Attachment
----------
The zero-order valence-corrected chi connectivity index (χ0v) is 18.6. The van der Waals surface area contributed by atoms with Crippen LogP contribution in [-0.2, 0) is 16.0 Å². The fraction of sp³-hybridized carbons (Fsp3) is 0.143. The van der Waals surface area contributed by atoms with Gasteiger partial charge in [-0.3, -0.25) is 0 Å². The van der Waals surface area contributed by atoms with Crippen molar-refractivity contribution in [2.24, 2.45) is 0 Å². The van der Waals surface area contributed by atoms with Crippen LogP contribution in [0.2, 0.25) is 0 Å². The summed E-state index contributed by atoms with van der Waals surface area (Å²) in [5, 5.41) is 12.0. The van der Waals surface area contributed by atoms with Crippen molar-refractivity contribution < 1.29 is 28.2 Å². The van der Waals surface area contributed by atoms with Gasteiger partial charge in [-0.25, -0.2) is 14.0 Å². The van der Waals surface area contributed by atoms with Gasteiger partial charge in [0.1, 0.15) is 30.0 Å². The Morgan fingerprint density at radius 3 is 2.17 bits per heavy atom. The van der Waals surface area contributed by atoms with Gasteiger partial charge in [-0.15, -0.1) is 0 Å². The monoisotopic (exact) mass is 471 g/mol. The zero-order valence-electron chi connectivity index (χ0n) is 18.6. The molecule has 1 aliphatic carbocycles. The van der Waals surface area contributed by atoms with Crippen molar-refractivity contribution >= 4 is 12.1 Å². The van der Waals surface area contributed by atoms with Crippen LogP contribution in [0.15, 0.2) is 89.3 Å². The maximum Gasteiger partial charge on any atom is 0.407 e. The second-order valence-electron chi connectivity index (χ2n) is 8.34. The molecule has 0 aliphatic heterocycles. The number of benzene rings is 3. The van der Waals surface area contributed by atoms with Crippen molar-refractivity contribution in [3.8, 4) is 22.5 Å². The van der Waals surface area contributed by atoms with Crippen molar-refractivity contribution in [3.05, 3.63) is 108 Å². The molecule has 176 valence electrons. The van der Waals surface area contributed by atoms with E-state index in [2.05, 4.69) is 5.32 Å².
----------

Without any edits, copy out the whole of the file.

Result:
The zero-order valence-corrected chi connectivity index (χ0v) is 18.6. The van der Waals surface area contributed by atoms with Crippen LogP contribution in [-0.2, 0) is 16.0 Å². The fraction of sp³-hybridized carbons (Fsp3) is 0.143. The van der Waals surface area contributed by atoms with Gasteiger partial charge in [-0.3, -0.25) is 0 Å². The van der Waals surface area contributed by atoms with Crippen molar-refractivity contribution in [2.24, 2.45) is 0 Å². The van der Waals surface area contributed by atoms with Crippen LogP contribution in [0.2, 0.25) is 0 Å². The summed E-state index contributed by atoms with van der Waals surface area (Å²) in [5, 5.41) is 12.0. The van der Waals surface area contributed by atoms with Crippen molar-refractivity contribution < 1.29 is 28.2 Å². The van der Waals surface area contributed by atoms with Gasteiger partial charge in [-0.25, -0.2) is 14.0 Å². The van der Waals surface area contributed by atoms with Gasteiger partial charge in [0.1, 0.15) is 30.0 Å². The Morgan fingerprint density at radius 3 is 2.17 bits per heavy atom. The van der Waals surface area contributed by atoms with Gasteiger partial charge in [-0.15, -0.1) is 0 Å². The monoisotopic (exact) mass is 471 g/mol. The zero-order valence-electron chi connectivity index (χ0n) is 18.6. The molecule has 1 aliphatic carbocycles. The van der Waals surface area contributed by atoms with Crippen molar-refractivity contribution >= 4 is 12.1 Å². The van der Waals surface area contributed by atoms with Crippen LogP contribution in [0.15, 0.2) is 89.3 Å². The maximum Gasteiger partial charge on any atom is 0.407 e. The second-order valence-electron chi connectivity index (χ2n) is 8.34. The molecule has 0 aliphatic heterocycles. The number of benzene rings is 3. The van der Waals surface area contributed by atoms with Crippen molar-refractivity contribution in [3.8, 4) is 22.5 Å². The van der Waals surface area contributed by atoms with Crippen molar-refractivity contribution in [3.05, 3.63) is 108 Å². The molecule has 176 valence electrons. The van der Waals surface area contributed by atoms with E-state index in [2.05, 4.69) is 5.32 Å².